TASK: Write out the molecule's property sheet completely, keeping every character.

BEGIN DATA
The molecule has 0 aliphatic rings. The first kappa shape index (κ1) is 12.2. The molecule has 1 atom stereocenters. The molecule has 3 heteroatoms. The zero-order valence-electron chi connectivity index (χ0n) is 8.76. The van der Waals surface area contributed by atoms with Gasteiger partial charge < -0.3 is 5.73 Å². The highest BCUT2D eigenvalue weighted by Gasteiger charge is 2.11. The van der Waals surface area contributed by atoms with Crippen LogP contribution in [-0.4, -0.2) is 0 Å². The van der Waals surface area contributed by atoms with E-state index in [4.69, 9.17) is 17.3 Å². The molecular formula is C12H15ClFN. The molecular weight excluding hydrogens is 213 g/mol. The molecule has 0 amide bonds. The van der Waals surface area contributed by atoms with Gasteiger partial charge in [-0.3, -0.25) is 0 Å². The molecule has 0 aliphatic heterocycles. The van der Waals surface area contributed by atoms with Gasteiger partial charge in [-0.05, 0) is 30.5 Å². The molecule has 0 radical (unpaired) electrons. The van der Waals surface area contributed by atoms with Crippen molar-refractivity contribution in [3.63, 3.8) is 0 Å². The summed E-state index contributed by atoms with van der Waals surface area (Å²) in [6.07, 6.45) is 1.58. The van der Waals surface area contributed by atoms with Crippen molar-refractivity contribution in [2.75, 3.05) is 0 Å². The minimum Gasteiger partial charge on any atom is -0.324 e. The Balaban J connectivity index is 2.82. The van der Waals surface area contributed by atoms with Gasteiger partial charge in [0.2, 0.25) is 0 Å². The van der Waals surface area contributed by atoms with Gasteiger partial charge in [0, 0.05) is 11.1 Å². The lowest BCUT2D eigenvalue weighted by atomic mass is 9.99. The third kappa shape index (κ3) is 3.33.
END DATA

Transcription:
The molecule has 0 aliphatic rings. The first kappa shape index (κ1) is 12.2. The molecule has 1 atom stereocenters. The molecule has 3 heteroatoms. The zero-order valence-electron chi connectivity index (χ0n) is 8.76. The van der Waals surface area contributed by atoms with Gasteiger partial charge < -0.3 is 5.73 Å². The highest BCUT2D eigenvalue weighted by Gasteiger charge is 2.11. The van der Waals surface area contributed by atoms with Crippen LogP contribution in [-0.4, -0.2) is 0 Å². The van der Waals surface area contributed by atoms with E-state index in [4.69, 9.17) is 17.3 Å². The molecular formula is C12H15ClFN. The molecular weight excluding hydrogens is 213 g/mol. The molecule has 0 amide bonds. The van der Waals surface area contributed by atoms with Gasteiger partial charge in [-0.3, -0.25) is 0 Å². The molecule has 0 aliphatic heterocycles. The van der Waals surface area contributed by atoms with Gasteiger partial charge in [-0.05, 0) is 30.5 Å². The molecule has 0 radical (unpaired) electrons. The van der Waals surface area contributed by atoms with Crippen molar-refractivity contribution in [3.63, 3.8) is 0 Å². The summed E-state index contributed by atoms with van der Waals surface area (Å²) in [6.07, 6.45) is 1.58. The van der Waals surface area contributed by atoms with Crippen molar-refractivity contribution in [2.75, 3.05) is 0 Å². The minimum Gasteiger partial charge on any atom is -0.324 e. The Balaban J connectivity index is 2.82. The van der Waals surface area contributed by atoms with Gasteiger partial charge in [0.2, 0.25) is 0 Å². The van der Waals surface area contributed by atoms with Gasteiger partial charge in [0, 0.05) is 11.1 Å². The lowest BCUT2D eigenvalue weighted by atomic mass is 9.99. The third kappa shape index (κ3) is 3.33.